To date, it remains unclear when Early Years settings will be allowed to open again. Many owners and managers are desperately hoping that the answer will be July, after the school term ends, but the picture is far from clear.
One month in, and many nursery owners and operators are struggling to see how they will survive. The gut, 'industry' assessment is that up to 90% of nurseries could close their doors for good in the coming months. Many nurseries are small, often standalone businesses, set up by passionate people that care about early years education, rather than entrepreneurs in search of an opportunity.
However, while businesses are often small, as an employer the sector is significant. An estimated 100,000 people are employed in the UAE Early Years industry.
The financial implications for nurseries are readily apparent. Since 2018, schools have been able to enrol children from as young as 2 years 8 months, making them direct competitors to nurseries, who typically cater to children from 3 months to 4 years old. This challenge alone has meant that most nurseries have been operating with far fewer children than previously, but with similarly heavy overheads for fixed costs such as rents, managers and mandatory staff such as nurses. All before the biggest cost: the teaching teams.
A welcome drive to further professionalise the sector from the Ministry of Education (MOE) has meant nurseries have needed to invest more in the qualifications, training and development of their staff in recent years. Welcome, yes, yet costly and challenging to sustain.
A third factor in the financial challenges facing nurseries in Dubai is that MOE licensed nurseries have long been compelled to offer parents monthly payment plans, a move that was designed to help working parents spread the cost of essential childcare. Helpful for parents, but an initiative that made building reserves of cash very challenging for nurseries. With the Covid-19 related nursery closures starting on the 1st March, many nurseries lost, overnight, a huge proportion of their projected income for Term 3.
Simply put, many of the cheques dated March 1st never arrived. However invoices and bills for salaries, rents and other overheads did.
Lisa Sherrington Boyd, Principal at Kangaroo Kids Nursery in Al Safa is concerned by more than just the financial challenges facing her much loved nursery.
“When I entered into a career in Education, I took an oath to put children at the heart of everything I do. I’m worried about the financial implications, of course, but I understand why this is needed and I 100% support the government in their fight to combat this virus.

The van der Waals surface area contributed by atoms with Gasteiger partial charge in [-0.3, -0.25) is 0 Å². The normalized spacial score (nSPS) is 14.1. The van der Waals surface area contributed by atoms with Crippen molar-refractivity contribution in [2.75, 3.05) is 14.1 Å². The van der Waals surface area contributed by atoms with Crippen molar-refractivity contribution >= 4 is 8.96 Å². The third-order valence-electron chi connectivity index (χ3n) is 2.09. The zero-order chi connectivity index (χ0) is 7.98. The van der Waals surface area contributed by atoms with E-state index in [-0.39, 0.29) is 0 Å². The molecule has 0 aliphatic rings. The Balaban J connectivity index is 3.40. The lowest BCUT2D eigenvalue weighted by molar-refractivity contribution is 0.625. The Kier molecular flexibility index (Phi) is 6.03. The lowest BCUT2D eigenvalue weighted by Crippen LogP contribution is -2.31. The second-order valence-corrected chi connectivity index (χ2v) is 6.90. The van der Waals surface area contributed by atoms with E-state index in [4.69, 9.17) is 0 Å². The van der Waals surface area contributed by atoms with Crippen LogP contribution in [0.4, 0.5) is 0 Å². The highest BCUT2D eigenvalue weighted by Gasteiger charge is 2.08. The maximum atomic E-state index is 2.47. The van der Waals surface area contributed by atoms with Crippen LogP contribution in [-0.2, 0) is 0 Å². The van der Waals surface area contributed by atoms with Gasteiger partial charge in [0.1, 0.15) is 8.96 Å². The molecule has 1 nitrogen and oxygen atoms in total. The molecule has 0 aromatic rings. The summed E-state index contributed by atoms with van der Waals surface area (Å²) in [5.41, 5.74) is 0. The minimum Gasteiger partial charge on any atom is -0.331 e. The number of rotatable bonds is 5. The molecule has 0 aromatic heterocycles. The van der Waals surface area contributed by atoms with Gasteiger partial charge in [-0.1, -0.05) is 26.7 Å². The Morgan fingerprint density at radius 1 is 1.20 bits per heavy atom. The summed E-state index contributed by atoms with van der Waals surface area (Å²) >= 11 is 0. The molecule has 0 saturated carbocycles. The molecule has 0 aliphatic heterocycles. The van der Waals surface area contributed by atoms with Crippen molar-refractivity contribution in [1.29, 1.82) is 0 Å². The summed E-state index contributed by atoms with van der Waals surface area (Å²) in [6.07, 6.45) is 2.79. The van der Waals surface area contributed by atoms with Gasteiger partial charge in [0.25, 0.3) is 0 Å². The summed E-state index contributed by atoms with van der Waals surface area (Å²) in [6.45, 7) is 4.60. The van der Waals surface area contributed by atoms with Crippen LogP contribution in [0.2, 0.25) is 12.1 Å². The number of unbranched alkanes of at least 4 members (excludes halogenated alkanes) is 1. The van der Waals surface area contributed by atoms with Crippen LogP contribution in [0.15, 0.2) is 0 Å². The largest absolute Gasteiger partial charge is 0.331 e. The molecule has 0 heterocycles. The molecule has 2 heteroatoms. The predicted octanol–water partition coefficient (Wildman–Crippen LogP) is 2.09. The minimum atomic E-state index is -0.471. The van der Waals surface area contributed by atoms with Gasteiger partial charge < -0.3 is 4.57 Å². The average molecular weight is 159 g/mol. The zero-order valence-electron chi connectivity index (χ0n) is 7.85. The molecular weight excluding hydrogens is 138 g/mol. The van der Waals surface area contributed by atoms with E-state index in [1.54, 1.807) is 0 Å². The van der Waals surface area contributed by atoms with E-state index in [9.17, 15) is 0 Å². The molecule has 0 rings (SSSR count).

"But alongside the financial issues, I’m concerned about the emotional impact this is having on our children and our families. My team work hard to form strong and loving bonds in our classrooms and it must be so confusing for young children not to be seeing these special people any more.
"Of course, not being able to physically go to work is a reality for almost all of us these days, but I know many parents are really desperately worried about how their childcare will function when the time comes to go back to the office. For the many families with two working parents, who will care for their children if their nursery has closed? And if many nurseries have closed…what then?”
Lisa’s concerns reflect those of many Nursery Managers to whom we have spoken in recent days. Many have resigned themselves to closing their business. Many more are making staff redundant and wondering how to retain those that are left should the situation continue. Most are having conversations with their parent body that would have previously been unimaginable.
“We committed to refund Term 3 fees to our parents, as we know times are tough. Now, we have humbly requested them to either voluntarily keep it with us or pay us a small monthly retainer to be adjusted once we open again...” Katrina Mankani, Managing Director, Jumeirah International Nurseries.
Shaun Robison, Govenor of IDEA Early Learning Center was forthright about how dire the current situation is for nurseries;
“The Early Years sector across the UAE is extremely fragile, far more fragile than schools. Without Term 3 revenue some nurseries will inevitably close, most will have to make significant cuts, and the sector will not be the same in any way shape or form come September 2020.
"The current Covid-19 crisis has meant that parents have either lost their jobs or they have taken significant pay cuts. This means that Term 3 fees are not guaranteed for schools, and for nurseries they are not assumed at all. Expatriate parents, of all nationalities are weighing up the decision to remain in the UAE because of liquidity issues. The new labour law announcements do not resolve the problem”.
Nurseries are small but impactful business for so many reasons. We now live in a global society where two working parents is the norm… a necessity and not a preference or luxury. Nurseries offer children safety, security, love and education while we perform our own roles for the economy.
At WhichSchoolAdvisor.com we believe that Early Years educators are the overlooked professionals in the education sector. We urge you not to overlook how devastating it will be to permanently lose the talented individuals we now have working in this country we call home.
If you can, please find a way to continue to support your nursery so that it will be able to, in turn, provide the support our families will need when 'normality' does return.